Students criticize river docks policy
By Hank Nelson, The Dartmouth Staff
Published on Friday, July 2, 2010
After an outpouring of student disagreement with the closing of the Connecticut River swim docks last Wednesday, student leaders and College officials have met to discuss “options and alternatives” to the new policy, according to 2012 Class Council Vice President Satoshi Harris-Koizumi ’12. While collaborating on the new river policy with students, safety will remain administrators’ main priority in any negotiations, according to April Thompson, associate Dean of the College for Campus Life.
Following an evaluation by the Outdoor Programs Office that concluded swimming near the docks was unsafe, Thompson announced in a campus-wide e-mail on June 23 that the docks would be closed indefinitely, The Dartmouth previously reported.
Thompson said she met with Class Council and Student Assembly leaders earlier this week to discuss possible alternatives and compromises in the wake of the recent decision. Since the announcement, Thompson said she has received “helpful” input from students and is trying to address as many of their suggestions as possible.
In their discussions with Thompson, the main goal of Class Council and SA is to reopen the docks to students, according to Harris-Koizumi.
Both Harris-Koizumi and 2012 Class Council President John Rutan ’12 stressed the importance of maintaining this goal in negotiations with administrators because “there is no indication that this decision is not final,” Rutan said.
Harris-Koizumi said that while the administration has been very receptive to student input after the decision was made, he and other student leaders wish that the administration had asked for student opinion before they closed the docks.
“I think there are a lot of students who have been disappointed with how the administration has handled the situation and the lack of student input is what frustrated students the most,” Harris-Koizumi said.
College officials will continue to focus their concern on the safety of students when considering student input, according to Thompson.
“I look forward to working with students to explore the options moving forward,” Thompson said in an e-mail to The Dartmouth. “Safety remains a priority. All options will be considered in light of that priority.”
Class Council and the Assembly have developed several proposals for the administration to address possible alternatives to the dock closure, according to Harris-Koizumi. Both students and administrators will continue towards “maximizing student safety” since many “risk-loving students” will likely continue to swim in the river, Harris-Koizumi said.
Alternatives provided by the College — such as the suggestion to swim instead in Storrs Pond — may not prove adequate, according to Harris-Koizumi. The lack of accessibility to the recreation area is problematic and public transportation to the park might act as a deterrent for students, Harris-Koizumi said.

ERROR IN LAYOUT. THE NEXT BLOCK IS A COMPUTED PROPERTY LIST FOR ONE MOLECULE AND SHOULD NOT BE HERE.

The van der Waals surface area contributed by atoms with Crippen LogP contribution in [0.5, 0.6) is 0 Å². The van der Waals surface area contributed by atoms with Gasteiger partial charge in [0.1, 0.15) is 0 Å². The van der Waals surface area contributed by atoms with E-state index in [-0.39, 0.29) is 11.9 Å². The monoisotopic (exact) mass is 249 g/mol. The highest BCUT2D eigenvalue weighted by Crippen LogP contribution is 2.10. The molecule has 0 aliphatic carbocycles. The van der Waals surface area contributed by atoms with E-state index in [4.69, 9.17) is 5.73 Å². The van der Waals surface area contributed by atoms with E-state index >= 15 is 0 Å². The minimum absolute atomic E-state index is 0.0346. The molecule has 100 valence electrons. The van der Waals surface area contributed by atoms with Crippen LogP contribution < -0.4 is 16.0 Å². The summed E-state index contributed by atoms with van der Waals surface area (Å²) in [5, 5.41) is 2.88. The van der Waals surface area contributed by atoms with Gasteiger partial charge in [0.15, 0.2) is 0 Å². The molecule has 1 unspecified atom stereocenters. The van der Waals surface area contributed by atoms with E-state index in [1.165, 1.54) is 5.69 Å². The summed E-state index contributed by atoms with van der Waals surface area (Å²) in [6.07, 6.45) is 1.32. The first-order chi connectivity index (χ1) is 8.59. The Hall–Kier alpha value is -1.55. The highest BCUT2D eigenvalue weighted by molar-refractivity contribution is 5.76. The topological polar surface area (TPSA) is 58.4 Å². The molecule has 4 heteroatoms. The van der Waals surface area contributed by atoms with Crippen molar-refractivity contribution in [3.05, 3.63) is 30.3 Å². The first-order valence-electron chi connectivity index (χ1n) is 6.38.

“[The pond’s inconvenient location] could weed out students who don’t have the means of getting there,” Harris-Koizumi said.
Harris-Koizumi said that he hopes that the student body will continue to contact the Assembly and Class Council with their ideas so that the student leaders will best be able to work with the administration.
“We’re not saying one way or another what is going to happen,” he said. “We are going to try our best to use the energy of the student body, whether it be frustration or anger, so that we can better communicate with the administration.”
Thompson agreed that student input in the decision was very important to the administration, and stressed that students should continue to contact the Assembly and Class Council with their ideas and recommendations.
“I really encourage students to talk with the summer leadership so that they can organize [all ideas] into one document,” Thompson said.
Students have also shown their support for the reopening of the swim docks with a Facebook group named “Save the River Dock.” The page posts news about the swim docks and urges students to contact the administration to communicate their dissatifaction about the docks’ closure. The group had 400 members at press time.
Group creator Travis Blalock ’12 also wrote an open letter to Thompson, asking that she release the OPO report that deemed the docks unsafe, engage in an open debate regarding the decision and allow for an “independent investigation” to determine the docks’ safety. Thompson has not yet responded to the open letter, Blalock said in a e-mail to The Dartmouth.
“Saving the river dock is about more than swimming, it’s about letting the administration know that we are not going to be pushed around anymore,” Blalock said in the e-mail.
Student leaders said that they will continue to meet with the administration to find a compromise.
“We have been fostering a good relationship with April Thompson so that we can find a happy medium between what students want and what the administration is comfortable with,” Harris-Koizumi said.
Summer Student Body President Aaron Limonthas ’12 did not respond to request for comment by press time.